NEW YORK (MainStreet) — In the run-up to the reauthorization of the Higher Education Act (HEA), the 49-year-old law that defines federal spending on post-secondary education, Senator Lamar Alexander (R-Tenn.), the top Republican on the Senate education committee, tabled legislation last month that re-invents the Free Application for Federal Student Aid. The FAFSA is the gateway to virtually all aid to college students—private and federal.

The FAST Act, co-sponsored by Senate Democrat Michael Bennett of Colorado, would replace the ten page, 130-question FAFSA with a post card-sized document that asks two questions: 1) what is your family size, and 2) what was your household income two years ago.

The current FAFSA, Alexander said, is too complicated and a waste of borrower and taxpayer resources. Education experts say that the complexity of the current FAFSA is a significant barrier for getting more low-income and first-generation students to apply to and enroll in college.

However, there's not much new here — which may not augur well for those seeking a FAFSA overhaul. Congress has been down this road before and didn't get very far.

Mark Kantrowitz, for example, author of Filing the FAFSA, first proposed fitting the FAFSA on the back of a postcard in his recommendations for reauthorizing the HEA in 2002. He also notes that they tried to do this during the most recent reauthorization six years ago.

"The Higher Education Opportunity Act of 2008 added a requirement that the US Department of Education create an EZ FAFSA form for students who qualify for the simplified needs test," he said. "Unfortunately, the Department just integrated this into the FAFSA on the Web through the skip logic process." Skip logic is a survey process that uses an applicant's answers in the beginning of a survey to determine the questions they will be asked later.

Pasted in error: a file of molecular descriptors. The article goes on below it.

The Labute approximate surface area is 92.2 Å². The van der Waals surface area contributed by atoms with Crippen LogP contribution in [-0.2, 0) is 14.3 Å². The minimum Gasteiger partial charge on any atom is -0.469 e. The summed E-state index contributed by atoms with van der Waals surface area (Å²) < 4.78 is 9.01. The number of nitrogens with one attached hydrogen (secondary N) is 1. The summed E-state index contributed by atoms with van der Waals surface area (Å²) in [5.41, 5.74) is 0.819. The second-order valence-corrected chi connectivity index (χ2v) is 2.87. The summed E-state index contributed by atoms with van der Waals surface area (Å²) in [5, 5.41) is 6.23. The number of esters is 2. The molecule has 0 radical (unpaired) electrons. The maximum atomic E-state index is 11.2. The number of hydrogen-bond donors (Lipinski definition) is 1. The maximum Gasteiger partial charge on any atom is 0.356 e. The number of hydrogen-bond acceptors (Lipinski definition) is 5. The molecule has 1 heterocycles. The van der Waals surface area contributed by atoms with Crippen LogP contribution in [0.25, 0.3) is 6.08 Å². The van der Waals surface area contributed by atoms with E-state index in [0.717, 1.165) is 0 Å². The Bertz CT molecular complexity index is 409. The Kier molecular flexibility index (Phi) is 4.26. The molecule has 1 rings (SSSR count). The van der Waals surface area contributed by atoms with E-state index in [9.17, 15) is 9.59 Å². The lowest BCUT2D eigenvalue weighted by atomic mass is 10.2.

"While that reduces the length of the form by skipping redundant questions and the IRS Data Retrieval Tool helps, it doesn't do enough," he said.

Kantrowitz calls for using the formula currently in place for the federal IBR, or income based repayment plans.

"My proposal argues that if the formula used in the IBR is sufficient to determine ability to pay after graduation, then a similar formula should be sufficient to determine ability to pay during college," he said. "The only tweak I made was to divide the figures by the number of children in college." A family's cash flow will likely remain the same whether they have one student in college or four.

Some colleges have said that they're concerned about making the FAFSA too simple—especially when they rely on it to calculate aid awards coming from their own institutions.

Cynthia Littlefield, vice president for federal relations at the Association of Jesuit Colleges and Universities, told Inside Higher Education last month that there should be a way to reduce what would essentially be low-value information collected by the FAFSA. But, she said, many institutions use the more complex FAFSA questions to allocating their own institutional aid dollars.

Demands for that data would continue. This could lead to what would in essence be a college-specific FAFSA that would exist alongside a Federal counterpart.

"We would probably have to look at the concept of putting new forms together so that they would have enough information to make those decisions," Littlefield said.

Indeed, there are dueling student aid application forms used by private colleges. "The College Scholarship Service /Financial Aid PROFILE form asks even more questions than the FAFSA," said Kantrowitz.

Administered by the College Board, the CSS is required by many private colleges in determining eligibility for an institution's own grants and loans. Among the results, he said, are "shifting the focus from helping low income students to preventing high-income students from looking like they are poor" in the student aid allocation sweepstakes.

--Written by John Sandman for MainStreet